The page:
President Obama signaled the start of the nation’s critical debate on health care this week by intensifying his push for Congress to get a bill to his desk by the end of the year. Senate Finance Committee members were told privately that draft legislation will emerge by June 17 and markup is expected to follow the week after.
It’s been a long time coming, but the president is riding a mandate from the election that gives him a once-in-a-lifetime opportunity to enact the first sweeping overhaul of our dysfunctional health care system since it was created almost 70 years ago.
Needless to say, the stakes are high for every American, not to mention small businesses. Small firms and sole proprietors are especially disadvantaged by our current system of employer-sponsored health care.
To make sense of the looming debate, small business owners need to focus on the current system’s twin bugaboos — affordability and availability. Their mantra should be: How will this plan make health insurance available to the 47 million Americans who are mostly gainfully employed by small businesses, yet have no health insurance? And, more significantly, how will it make insurance more affordable?
The National Federation of Independent Business (NFIB) has framed the debate around what it calls the three “Cs:” cost, choice, and competition. That’s another good way to analyze the issue once Congress produces a plan.
Sens. Edward M. Kennedy, D-Mass., and Max Baucus, D-Mont., are spearheading efforts to develop health care legislation, and they seem to be leaning toward a plan similar to one Massachusetts created two years ago. Everyone will be required to have health insurance, and a public health insurance program will be created to operate in tandem with private insurance.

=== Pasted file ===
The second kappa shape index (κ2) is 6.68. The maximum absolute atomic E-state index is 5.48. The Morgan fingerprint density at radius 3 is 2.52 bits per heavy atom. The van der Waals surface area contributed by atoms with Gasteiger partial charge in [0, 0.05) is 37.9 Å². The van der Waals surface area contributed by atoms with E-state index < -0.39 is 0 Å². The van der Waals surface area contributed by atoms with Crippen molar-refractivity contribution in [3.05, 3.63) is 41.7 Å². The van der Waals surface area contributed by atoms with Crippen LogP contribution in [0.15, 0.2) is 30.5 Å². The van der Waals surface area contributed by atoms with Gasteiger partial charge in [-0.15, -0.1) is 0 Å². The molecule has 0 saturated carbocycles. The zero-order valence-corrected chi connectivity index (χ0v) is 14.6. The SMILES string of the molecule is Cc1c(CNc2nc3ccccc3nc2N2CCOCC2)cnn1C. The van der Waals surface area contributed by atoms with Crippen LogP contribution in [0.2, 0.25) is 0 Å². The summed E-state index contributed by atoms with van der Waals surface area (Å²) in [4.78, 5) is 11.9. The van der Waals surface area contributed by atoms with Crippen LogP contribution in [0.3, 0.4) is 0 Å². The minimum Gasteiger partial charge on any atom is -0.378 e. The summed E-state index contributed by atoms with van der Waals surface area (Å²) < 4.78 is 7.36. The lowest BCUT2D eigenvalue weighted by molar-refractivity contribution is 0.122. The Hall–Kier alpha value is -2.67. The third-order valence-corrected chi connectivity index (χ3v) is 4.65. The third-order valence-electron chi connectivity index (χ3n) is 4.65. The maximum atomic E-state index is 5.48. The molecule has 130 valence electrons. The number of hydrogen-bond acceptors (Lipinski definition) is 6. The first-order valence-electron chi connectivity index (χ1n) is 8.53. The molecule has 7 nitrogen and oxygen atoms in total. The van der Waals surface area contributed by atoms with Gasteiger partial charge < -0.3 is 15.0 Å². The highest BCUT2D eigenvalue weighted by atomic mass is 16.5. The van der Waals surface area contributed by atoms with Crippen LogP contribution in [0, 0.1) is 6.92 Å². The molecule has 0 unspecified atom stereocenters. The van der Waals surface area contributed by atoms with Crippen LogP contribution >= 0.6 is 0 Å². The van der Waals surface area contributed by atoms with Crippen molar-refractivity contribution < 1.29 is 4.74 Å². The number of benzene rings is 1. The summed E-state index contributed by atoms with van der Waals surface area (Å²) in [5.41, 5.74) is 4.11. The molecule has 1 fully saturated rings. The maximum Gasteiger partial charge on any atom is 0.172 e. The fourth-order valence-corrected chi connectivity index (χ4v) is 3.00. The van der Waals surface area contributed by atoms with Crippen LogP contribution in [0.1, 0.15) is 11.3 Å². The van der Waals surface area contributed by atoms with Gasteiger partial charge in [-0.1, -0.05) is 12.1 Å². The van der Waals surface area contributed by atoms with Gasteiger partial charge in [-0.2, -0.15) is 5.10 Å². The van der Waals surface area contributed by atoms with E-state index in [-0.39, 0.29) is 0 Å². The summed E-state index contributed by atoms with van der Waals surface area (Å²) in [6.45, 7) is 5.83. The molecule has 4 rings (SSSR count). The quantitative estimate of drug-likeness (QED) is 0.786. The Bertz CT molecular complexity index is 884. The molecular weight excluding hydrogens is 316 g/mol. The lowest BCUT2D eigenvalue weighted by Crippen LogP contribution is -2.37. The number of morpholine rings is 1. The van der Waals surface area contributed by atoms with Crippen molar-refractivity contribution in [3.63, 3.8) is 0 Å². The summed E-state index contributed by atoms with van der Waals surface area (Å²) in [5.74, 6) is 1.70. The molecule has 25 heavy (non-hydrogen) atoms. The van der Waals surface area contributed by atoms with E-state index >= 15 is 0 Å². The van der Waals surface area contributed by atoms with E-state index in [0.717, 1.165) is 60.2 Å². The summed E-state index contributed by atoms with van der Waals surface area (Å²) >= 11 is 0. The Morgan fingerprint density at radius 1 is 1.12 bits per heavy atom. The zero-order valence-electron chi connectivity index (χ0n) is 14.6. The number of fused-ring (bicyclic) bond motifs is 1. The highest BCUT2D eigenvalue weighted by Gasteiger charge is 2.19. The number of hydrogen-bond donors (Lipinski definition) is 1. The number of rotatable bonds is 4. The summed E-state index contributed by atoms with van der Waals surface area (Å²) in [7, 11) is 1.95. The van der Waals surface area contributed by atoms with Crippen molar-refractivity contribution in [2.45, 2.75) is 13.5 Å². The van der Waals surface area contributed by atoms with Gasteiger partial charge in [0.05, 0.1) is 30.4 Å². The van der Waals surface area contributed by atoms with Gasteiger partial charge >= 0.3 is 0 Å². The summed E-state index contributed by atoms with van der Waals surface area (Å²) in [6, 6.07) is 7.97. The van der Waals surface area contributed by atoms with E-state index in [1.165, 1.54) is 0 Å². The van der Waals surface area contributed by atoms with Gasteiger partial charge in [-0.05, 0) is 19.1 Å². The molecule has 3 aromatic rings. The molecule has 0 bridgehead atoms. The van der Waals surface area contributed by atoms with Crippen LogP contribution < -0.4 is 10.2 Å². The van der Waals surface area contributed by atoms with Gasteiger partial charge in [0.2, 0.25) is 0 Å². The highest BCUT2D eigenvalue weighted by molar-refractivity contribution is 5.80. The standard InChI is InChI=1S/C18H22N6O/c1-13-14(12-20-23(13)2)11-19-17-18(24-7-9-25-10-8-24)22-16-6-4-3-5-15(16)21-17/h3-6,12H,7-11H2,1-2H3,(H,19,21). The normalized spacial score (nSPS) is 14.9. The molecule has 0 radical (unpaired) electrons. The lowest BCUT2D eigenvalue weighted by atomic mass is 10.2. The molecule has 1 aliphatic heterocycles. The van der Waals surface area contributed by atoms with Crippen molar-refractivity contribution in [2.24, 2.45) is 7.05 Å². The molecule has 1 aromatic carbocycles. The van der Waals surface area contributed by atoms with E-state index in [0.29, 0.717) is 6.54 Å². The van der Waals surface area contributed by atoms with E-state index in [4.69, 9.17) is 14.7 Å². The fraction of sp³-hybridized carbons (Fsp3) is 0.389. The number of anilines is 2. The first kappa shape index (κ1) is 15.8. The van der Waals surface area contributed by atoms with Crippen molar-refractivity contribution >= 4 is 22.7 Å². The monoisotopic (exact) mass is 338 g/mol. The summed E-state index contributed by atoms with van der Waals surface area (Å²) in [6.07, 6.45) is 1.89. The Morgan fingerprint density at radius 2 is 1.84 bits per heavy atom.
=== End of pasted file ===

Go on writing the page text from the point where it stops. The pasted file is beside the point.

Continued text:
In a letter to the lawmakers, Obama also threw his support behind a public health plan. He believes it would give Americans “a better range of choices, make the health care market more competitive, and keep insurance companies honest.”
But this doesn’t answer the question of affordability, which the president seemed to acknowledge. “I want to stress that reform cannot mean focusing on expanded coverage alone,” he wrote. “Indeed, without a serious, sustained effort to reduce the growth rate of health care costs, affordable health care coverage will remain out of reach.”
This is where the devil will be in the details. According to various reports, the legislation will include new exchanges that allow consumers to comparison shop among insurance plans. The government will step up its role in preventing chronic illnesses and create incentives to increase the nation’s supply of primary-care doctors.
To help pay for the new health plan, the administration is calling for $200 billion to $300 billion in reductions to Medicare and Medicaid spending over the next decade, the letter said. Obama also hopes to save $309 billion through reforms and by targeting waste and fraud.
In his letter, Obama said he was also open to the idea of a mandate, known as “play or pay,” requiring both individuals and employers to contribute to the cost of health insurance, even if a business doesn’t offer a health plan.